new COVID boosters

COVID boosters that target the latest variants

Wednesday’s update to COVID-19 vaccinations was approved by the U.S., which includes booster doses of omicron-specific vaccines. The shots could be given within days.

Pfizer and Moderna, which already have saved millions of lives, made changes to the shot recipe. It is hoped that the modified boosters can stop another winter surge.

“You’ll find me at the forefront of the line,” Dr. Peter Marks, chief FDA vaccine officer, told The Associated Press shortly after his agency approved the new doses.

COVID-19 vaccines targeted the coronavirus original strain until now. However, there have been many new mutants. The combination shots, also known as “bivalent” shots, are the new U.S. boosters. They are half the original vaccine recipe and half the protection against the latest omicron versions (BA.4 and BA.5) that have been deemed the most contagious.

This combination is designed to increase cross-protection against multiple variants.

Annaliesa Anderson, chief vaccine officer at Pfizer, told the AP that it provides the greatest protection.

Only people who have had their original primary vaccinations using the updated boosters can use them. Pfizer’s and BioNTech’s boosters are available for people 12 years and older. Moderna’s updated shots for adults are only for those who have had their primary vaccinations or the most recent booster. These shots are not recommended for first vaccinations.

Before a fall booster campaign can begin, there is one more step: The Centers for Disease Control and Prevention has to recommend who should receive the extra shot. A CDC advisory panel of experts will discuss the evidence Thursday, including whether high-risk COVID-19 patients should be first.

“As we enter fall, and start to spend more time indoors,” FDA Commissioner Dr. Robert Califf stated in a statement.

The two companies have sold more than 170,000,000 doses to the U.S. Pfizer stated that it could ship as many as 15 million doses of these drugs by the end of next week.

It is not clear whether those who are tired of getting vaccinated will get up and go again. Only half of Americans were vaccinated and only one-third of Americans aged 50 or older received the recommended booster dose.

E. John Wherry, a University of Pennsylvania immunologist, stated that it is time for the U.S. to explain that people should get an updated COVID-19 vaccine every now and again.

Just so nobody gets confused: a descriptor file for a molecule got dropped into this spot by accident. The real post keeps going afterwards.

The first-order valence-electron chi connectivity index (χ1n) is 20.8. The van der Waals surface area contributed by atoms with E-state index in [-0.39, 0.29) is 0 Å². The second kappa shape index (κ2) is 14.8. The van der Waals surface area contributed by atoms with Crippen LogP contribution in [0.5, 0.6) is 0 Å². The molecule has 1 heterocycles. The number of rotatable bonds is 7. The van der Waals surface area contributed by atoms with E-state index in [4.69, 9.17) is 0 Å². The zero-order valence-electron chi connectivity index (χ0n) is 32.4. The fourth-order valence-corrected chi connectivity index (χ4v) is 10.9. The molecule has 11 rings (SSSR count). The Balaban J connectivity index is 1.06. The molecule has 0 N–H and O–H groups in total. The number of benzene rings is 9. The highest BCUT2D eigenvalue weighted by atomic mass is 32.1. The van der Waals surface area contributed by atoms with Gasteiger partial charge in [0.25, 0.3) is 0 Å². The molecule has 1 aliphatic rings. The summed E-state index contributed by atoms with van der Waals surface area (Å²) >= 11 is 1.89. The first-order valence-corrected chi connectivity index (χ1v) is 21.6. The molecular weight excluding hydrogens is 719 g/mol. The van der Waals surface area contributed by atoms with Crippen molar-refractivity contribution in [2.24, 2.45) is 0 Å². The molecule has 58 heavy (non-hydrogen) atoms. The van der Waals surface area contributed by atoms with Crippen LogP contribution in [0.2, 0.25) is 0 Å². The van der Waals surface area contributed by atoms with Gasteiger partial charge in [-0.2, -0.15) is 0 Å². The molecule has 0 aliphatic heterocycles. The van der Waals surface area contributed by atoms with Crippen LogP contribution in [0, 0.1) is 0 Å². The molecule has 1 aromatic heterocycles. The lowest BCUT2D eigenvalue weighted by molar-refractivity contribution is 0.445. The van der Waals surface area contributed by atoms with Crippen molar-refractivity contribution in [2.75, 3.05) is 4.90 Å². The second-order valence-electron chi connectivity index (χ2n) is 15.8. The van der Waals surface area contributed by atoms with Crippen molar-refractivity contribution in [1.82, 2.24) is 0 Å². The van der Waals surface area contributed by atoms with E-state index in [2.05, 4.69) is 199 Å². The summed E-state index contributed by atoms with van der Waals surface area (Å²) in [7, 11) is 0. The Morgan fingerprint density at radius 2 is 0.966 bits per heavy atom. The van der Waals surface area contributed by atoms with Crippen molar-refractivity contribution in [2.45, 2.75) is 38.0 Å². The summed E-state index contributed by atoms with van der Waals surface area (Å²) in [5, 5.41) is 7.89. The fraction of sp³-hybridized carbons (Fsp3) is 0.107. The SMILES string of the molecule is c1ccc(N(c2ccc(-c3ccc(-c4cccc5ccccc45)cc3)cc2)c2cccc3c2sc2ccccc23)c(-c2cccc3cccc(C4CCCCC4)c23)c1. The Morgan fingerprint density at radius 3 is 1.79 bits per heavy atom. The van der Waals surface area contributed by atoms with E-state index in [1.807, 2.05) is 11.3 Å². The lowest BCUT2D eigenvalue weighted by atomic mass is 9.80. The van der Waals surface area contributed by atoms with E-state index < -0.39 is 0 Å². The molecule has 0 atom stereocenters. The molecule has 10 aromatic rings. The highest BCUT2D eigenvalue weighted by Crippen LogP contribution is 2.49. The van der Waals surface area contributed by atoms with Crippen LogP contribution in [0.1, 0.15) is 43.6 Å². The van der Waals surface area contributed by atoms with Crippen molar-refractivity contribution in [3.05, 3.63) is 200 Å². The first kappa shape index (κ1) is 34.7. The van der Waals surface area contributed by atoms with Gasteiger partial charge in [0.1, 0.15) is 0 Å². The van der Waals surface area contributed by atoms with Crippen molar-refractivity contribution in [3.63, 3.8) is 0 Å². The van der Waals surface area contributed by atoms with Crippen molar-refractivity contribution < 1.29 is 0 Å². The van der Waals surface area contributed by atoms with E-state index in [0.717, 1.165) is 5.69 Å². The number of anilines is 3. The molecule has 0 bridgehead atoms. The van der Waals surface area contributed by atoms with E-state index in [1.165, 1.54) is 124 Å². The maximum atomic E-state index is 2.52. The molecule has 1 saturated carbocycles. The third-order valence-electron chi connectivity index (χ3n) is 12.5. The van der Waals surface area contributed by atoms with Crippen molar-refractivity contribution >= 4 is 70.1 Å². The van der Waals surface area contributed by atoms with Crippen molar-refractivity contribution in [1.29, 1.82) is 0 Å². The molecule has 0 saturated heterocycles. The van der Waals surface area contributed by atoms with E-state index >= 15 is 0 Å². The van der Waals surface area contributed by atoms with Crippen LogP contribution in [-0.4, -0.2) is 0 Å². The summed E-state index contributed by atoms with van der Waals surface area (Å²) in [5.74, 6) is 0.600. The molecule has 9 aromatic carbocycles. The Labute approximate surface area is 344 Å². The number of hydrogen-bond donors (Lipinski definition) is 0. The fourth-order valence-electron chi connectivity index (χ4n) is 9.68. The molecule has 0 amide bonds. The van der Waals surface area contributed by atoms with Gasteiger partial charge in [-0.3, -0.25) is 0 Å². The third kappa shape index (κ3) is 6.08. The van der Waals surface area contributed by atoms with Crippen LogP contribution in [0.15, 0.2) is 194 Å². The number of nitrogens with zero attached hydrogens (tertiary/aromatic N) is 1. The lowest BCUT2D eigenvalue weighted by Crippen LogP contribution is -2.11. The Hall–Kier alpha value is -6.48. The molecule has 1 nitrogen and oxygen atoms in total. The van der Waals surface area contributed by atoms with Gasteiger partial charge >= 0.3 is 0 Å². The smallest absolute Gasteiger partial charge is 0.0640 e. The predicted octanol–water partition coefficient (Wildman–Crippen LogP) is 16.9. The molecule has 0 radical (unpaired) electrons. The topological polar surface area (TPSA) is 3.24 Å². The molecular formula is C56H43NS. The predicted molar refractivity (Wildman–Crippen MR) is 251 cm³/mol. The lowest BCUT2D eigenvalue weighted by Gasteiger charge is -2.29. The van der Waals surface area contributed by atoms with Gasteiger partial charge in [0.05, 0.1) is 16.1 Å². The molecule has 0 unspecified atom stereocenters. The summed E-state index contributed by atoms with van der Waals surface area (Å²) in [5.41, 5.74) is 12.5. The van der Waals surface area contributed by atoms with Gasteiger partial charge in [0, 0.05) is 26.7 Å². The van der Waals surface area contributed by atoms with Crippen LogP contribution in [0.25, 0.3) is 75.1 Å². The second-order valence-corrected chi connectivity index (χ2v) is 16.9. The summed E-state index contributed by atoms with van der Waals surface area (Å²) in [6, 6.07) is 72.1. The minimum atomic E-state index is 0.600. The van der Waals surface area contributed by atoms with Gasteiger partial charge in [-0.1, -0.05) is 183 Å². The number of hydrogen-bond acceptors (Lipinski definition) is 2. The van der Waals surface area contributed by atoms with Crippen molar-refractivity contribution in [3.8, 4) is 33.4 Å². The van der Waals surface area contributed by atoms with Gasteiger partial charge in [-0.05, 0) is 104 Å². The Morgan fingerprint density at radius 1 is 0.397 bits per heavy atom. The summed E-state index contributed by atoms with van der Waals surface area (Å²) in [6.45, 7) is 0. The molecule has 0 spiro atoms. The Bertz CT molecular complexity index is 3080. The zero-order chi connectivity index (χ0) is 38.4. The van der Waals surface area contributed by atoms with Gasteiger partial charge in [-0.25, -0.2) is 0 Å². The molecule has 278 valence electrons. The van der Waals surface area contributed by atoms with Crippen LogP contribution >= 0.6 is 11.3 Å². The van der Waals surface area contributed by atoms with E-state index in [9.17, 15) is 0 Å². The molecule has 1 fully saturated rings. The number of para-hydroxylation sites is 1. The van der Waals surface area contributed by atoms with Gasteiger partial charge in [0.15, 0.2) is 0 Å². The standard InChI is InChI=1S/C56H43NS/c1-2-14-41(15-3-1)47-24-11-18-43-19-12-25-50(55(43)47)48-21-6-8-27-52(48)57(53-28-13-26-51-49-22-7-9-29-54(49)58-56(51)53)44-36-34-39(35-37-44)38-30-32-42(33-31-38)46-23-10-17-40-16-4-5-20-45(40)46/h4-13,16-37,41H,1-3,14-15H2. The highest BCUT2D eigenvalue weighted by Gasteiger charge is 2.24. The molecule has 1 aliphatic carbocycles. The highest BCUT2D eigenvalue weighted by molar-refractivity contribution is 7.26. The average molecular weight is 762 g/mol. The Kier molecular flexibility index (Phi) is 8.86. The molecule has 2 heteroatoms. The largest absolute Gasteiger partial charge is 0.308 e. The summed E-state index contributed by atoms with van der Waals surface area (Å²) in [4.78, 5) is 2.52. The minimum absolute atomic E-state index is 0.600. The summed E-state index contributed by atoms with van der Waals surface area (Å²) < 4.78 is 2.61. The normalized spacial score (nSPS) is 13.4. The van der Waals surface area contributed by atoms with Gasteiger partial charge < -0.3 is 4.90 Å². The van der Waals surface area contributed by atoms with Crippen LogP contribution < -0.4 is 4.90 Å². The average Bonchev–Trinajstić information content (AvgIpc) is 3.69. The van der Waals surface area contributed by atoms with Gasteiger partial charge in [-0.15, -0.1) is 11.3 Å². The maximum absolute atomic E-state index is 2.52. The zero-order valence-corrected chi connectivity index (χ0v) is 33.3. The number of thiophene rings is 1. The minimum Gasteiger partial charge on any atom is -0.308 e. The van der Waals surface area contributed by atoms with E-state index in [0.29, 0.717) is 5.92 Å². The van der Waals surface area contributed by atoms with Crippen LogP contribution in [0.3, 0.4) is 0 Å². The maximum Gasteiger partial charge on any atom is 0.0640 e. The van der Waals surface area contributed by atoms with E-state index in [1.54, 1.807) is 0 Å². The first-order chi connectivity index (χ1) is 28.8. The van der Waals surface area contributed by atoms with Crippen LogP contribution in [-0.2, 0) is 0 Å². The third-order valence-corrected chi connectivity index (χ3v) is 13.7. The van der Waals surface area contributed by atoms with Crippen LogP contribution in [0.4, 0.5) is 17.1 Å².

Wherry stated that “we need to rebrand the company in a societally-normal-looking manner” rather than panicking to deal with new mutants. Give a clear and forward-looking list of expectations.”

Here’s the problem: Most people are generally well and offer protection against severe illness and death from COVID-19. This is especially true if they have received their first booster dose. It is not known how much additional benefit an updated booster will provide beyond the temporary increase in antibodies that can fight off an omicron infection.

One reason is that the FDA approved the modifications before studies in humans. This was a step towards eventually handling COVID-19 updates more like annual flu shots.

First, FDA reviewed human studies of Pfizer’s and Moderna’s earlier attempts to update their vaccines. These shots were identical to the last winter’s omicron strain. This recipe change was safe and significantly boosted antibodies against the older variant — better than any other dose of the original vaccine — while also providing some protection against the genetically different BA.4 or BA.5 omicron varieties.

FDA directed the companies to brew more current doses to target these newest omicron mutations, sparking a race for shots to be released in three months. Marks stated that animal testing showed that the new recipe triggers a “very good immune response.” He suggested that humans should not wait for more human studies.

He said that the hope is that a vaccine that matches current spreading variants will do a better job of fighting infection, and not just serious illness, at minimum for a while.

What’s next? Moderna and Pfizer continue to conduct human studies in order to assess the value of modified shots, as well as how they would hold up against a new mutant.

Pfizer will ask FDA in October to approve boosters for children aged 5-11 years old.

This is the first U.S. update of the COVID-19 vaccine formula, an important step but not the last. It’s similar to how flu vaccines are updated each year.

The U.S. is not the only one. Britain has recently offered adults over 50 an alternative booster option to Moderna. This combo shot is aimed at the initial BA.1 micron strain. European regulators are weighing whether to approve one or both of these updated formulas.

Leave a Comment

Scroll to Top